RESULTS: There were no significant differences regarding baseline demographic data, clinical history, or comorbidities after propensity matching. Only 1 patient required inpatient transfer from the ASC because of intractable pain. All other patients were discharged home within 23 hours of surgery. The rates of 90-day readmission (2.0%) and reoperation (0%) were equivalent between groups. Both groups experienced significant improvements in all PROMs (Oswestry Disability Index, EuroQol-5D, back pain, and leg pain) at 3 months that were maintained at 1 year. PROMs did not differ between groups at any time point. Patient satisfaction was similar between groups at 3 and 12 months after surgery.

CONCLUSION: In carefully selected patients, MIS TLIF may be performed safely in the ASC setting with no statistically significant difference in safety or efficacy in comparison with the inpatient setting.

Anterolateral versus posterior minimally invasive lumbar interbody fusion surgery for spondylolisthesis: comparison of outcomes from a global, multicenter study at 12-months follow-up

The Spine Journal 23 (2023) 1494−1505

Several minimally invasive lumbar interbody fusion techniques may be used as a treatment for spondylolisthesis to alleviate back and leg pain, improve function and provide stability to the spine. Surgeons may choose an anterolateral or posterior approach for the surgery however, there remains a lack of real-world evidence from comparative, prospective studies on effectiveness and safety with relatively large, geographically diverse samples and involving multiple surgical approaches.

PURPOSE: To test the hypothesis that anterolateral and posterior minimally invasive approaches are equally effective in treating patients with spondylolisthesis affecting one or two segments at 3months follow-up and to report and compare patient reported outcomes and safety profiles between patients at 12-months post-surgery.

DESIGN: Prospective, multicenter, international, observational cohort study.

PATIENT SAMPLE: Patients with degenerative or isthmic spondylolisthesis who underwent 1- or 2-level minimally invasive lumbar interbody fusion.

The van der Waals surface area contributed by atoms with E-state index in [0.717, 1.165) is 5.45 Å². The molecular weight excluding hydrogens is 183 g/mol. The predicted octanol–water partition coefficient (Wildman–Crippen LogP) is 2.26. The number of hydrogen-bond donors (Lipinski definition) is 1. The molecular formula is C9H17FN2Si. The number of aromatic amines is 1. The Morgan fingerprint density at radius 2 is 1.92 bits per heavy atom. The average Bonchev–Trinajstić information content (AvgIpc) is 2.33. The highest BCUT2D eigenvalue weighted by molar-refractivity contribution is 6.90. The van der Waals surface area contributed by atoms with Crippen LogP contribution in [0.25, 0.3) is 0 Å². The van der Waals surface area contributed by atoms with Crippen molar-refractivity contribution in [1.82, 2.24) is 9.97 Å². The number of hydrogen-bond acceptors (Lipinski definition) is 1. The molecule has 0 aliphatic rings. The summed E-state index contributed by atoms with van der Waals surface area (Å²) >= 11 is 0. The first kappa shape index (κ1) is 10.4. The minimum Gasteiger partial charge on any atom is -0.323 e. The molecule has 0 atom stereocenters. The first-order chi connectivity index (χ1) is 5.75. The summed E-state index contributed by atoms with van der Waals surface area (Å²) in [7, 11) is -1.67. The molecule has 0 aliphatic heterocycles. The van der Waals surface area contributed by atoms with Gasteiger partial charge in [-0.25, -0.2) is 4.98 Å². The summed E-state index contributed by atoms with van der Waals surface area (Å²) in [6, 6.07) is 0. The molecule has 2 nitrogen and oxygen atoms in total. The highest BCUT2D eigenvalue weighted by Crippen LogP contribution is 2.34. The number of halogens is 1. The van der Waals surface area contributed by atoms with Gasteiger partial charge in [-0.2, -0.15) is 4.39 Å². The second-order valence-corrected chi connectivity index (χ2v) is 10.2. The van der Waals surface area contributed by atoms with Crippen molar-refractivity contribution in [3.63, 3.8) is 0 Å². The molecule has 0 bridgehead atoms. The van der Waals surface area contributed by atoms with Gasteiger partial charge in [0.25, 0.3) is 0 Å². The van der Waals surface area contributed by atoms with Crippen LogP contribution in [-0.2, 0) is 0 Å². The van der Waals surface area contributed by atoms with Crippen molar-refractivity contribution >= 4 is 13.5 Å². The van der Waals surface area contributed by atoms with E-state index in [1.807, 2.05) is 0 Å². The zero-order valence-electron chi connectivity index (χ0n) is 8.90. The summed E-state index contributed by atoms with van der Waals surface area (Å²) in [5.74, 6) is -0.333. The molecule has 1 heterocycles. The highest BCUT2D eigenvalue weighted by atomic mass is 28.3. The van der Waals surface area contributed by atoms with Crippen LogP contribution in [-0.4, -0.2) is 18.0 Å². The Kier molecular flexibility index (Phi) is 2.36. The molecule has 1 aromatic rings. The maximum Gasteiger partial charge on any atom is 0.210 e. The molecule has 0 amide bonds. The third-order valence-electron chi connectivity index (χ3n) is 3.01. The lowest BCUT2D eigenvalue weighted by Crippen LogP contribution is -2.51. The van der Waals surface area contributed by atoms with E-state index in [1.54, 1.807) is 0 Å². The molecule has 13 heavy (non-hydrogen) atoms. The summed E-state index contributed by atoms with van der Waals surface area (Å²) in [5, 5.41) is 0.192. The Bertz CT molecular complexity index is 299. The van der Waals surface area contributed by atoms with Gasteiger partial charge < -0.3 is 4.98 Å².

OUTCOME MEASURES: Patient reported outcomes assessing disability (ODI), back pain (VAS), leg pain (VAS) and quality of life (EuroQol 5D-3L) at 4-weeks, 3-months and 12-months follow-up; adverse events up to 12-months; and fusion status at 12-months post-surgery using X-ray and/or CT-scan. The primary study outcome is improvement in ODI score at 3-months. METHODS: Eligible patients from 26 sites across Europe, Latin America and Asia were consecutively enrolled. Surgeons with experience in minimally invasive lumbar interbody fusion procedures used, according to clinical judgement, either an anterolateral (ie, ALIF, DLIF, OLIF) or posterior (MIDLF, PLIF, TLIF) approach. Mean improvement in disability (ODI) was compared between groups using ANCOVA with baseline ODI score used as a covariate. Paired t-tests were used to examine change from baseline in PRO for both surgical approaches at each timepoint after surgery. A secondary ANCOVA using a propensity score as a covariate was used to test the robustness of conclusions drawn from the between group comparison.

RESULTS: Participants receiving an anterolateral approach (n=114) compared to those receiving a posterior approach (n=112) were younger (56.9 vs 62.0 years, p <.001), more likely to be employed (49.1% vs 25.0%, p<.001), have isthmic spondylolisthesis (38.6% vs 16.1%, p<.001) and less likely to only have central or lateral recess stenosis (44.9% vs 68.4%, p=.004). There were no statistically significant differences between the groups for gender, BMI, tobacco use, duration of conservative care, grade of spondylolisthesis, or the presence of stenosis. At 3-months follow-up there was no difference in the amount of improvement in ODI between the anterolateral and posterior groups (23.2 § 21.3 vs 25.8 § 19.5, p=.521). There were no clinically meaningful differences between the groups on mean improvement for back- and leg-pain, disability, or quality of life until the 12-months follow-up. Fusion rates of those assessed (n=158; 70% of the sample), were equivalent between groups (anterolateral, 72/88 [81.8%] fused vs posterior, 61/70 [87.1%] fused; p=.390).

CONCLUSIONS: Patients with degenerative lumbar disease and spondylolisthesis who underwent minimally invasive lumbar interbody fusion presented statistically significant and clinically meaningful improvements from baseline up to 12-months follow-up. There were no clinically relevant differences between patients operated on using an anterolateral or posterior approach.

Complications associated with single-position prone lateral lumbar interbody fusion

J Neurosurg Spine 39:380–386, 2023

Lateral lumbar interbody fusion (LLIF) is a workhorse surgical approach for lumbar arthrodesis. There is growing interest in techniques for performing single-position surgery in which LLIF and pedicle screw fixation are performed with the patient in the prone position. Most studies of prone LLIF are of poor quality and without long-term followup; therefore, the complication profile related to this novel approach is not well known. The objective of this study was to perform a systematic review and pooled analysis to understand the safety profile of prone LLIF.